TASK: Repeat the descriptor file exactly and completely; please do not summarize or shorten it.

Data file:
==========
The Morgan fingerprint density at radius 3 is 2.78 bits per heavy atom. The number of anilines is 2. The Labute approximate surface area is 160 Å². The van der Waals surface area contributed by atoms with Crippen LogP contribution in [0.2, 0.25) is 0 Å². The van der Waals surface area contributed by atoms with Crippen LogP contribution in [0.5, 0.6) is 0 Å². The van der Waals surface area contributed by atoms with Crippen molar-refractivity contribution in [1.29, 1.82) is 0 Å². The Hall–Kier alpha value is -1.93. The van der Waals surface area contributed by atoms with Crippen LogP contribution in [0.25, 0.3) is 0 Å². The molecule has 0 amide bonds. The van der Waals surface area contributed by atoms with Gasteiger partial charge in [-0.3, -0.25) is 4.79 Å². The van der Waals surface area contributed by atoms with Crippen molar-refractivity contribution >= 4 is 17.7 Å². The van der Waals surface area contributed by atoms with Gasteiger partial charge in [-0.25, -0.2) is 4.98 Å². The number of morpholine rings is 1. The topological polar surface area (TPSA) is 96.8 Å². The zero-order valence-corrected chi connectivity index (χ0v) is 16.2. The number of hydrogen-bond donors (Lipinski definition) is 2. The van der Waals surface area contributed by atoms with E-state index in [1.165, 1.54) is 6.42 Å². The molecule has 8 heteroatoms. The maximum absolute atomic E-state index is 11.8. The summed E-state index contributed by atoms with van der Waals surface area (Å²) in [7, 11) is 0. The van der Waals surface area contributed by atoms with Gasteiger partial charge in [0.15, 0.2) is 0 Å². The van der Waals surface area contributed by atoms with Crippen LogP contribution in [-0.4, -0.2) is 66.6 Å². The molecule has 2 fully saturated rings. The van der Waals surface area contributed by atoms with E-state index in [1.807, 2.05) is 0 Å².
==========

The Morgan fingerprint density at radius 3 is 2.78 bits per heavy atom. The number of anilines is 2. The Labute approximate surface area is 160 Å². The van der Waals surface area contributed by atoms with Crippen LogP contribution in [0.2, 0.25) is 0 Å². The van der Waals surface area contributed by atoms with Crippen LogP contribution in [0.5, 0.6) is 0 Å². The van der Waals surface area contributed by atoms with Crippen molar-refractivity contribution in [1.29, 1.82) is 0 Å². The Hall–Kier alpha value is -1.93. The van der Waals surface area contributed by atoms with Crippen LogP contribution in [0.25, 0.3) is 0 Å². The molecule has 0 amide bonds. The van der Waals surface area contributed by atoms with Gasteiger partial charge in [-0.3, -0.25) is 4.79 Å². The van der Waals surface area contributed by atoms with Crippen molar-refractivity contribution >= 4 is 17.7 Å². The van der Waals surface area contributed by atoms with Gasteiger partial charge in [-0.25, -0.2) is 4.98 Å². The number of morpholine rings is 1. The topological polar surface area (TPSA) is 96.8 Å². The zero-order valence-corrected chi connectivity index (χ0v) is 16.2. The number of hydrogen-bond donors (Lipinski definition) is 2. The van der Waals surface area contributed by atoms with E-state index in [1.165, 1.54) is 6.42 Å². The molecule has 8 heteroatoms. The maximum absolute atomic E-state index is 11.8. The summed E-state index contributed by atoms with van der Waals surface area (Å²) in [7, 11) is 0. The van der Waals surface area contributed by atoms with Gasteiger partial charge in [0.15, 0.2) is 0 Å². The van der Waals surface area contributed by atoms with Crippen LogP contribution in [-0.4, -0.2) is 66.6 Å². The molecule has 2 fully saturated rings. The van der Waals surface area contributed by atoms with E-state index in [1.807, 2.05) is 0 Å².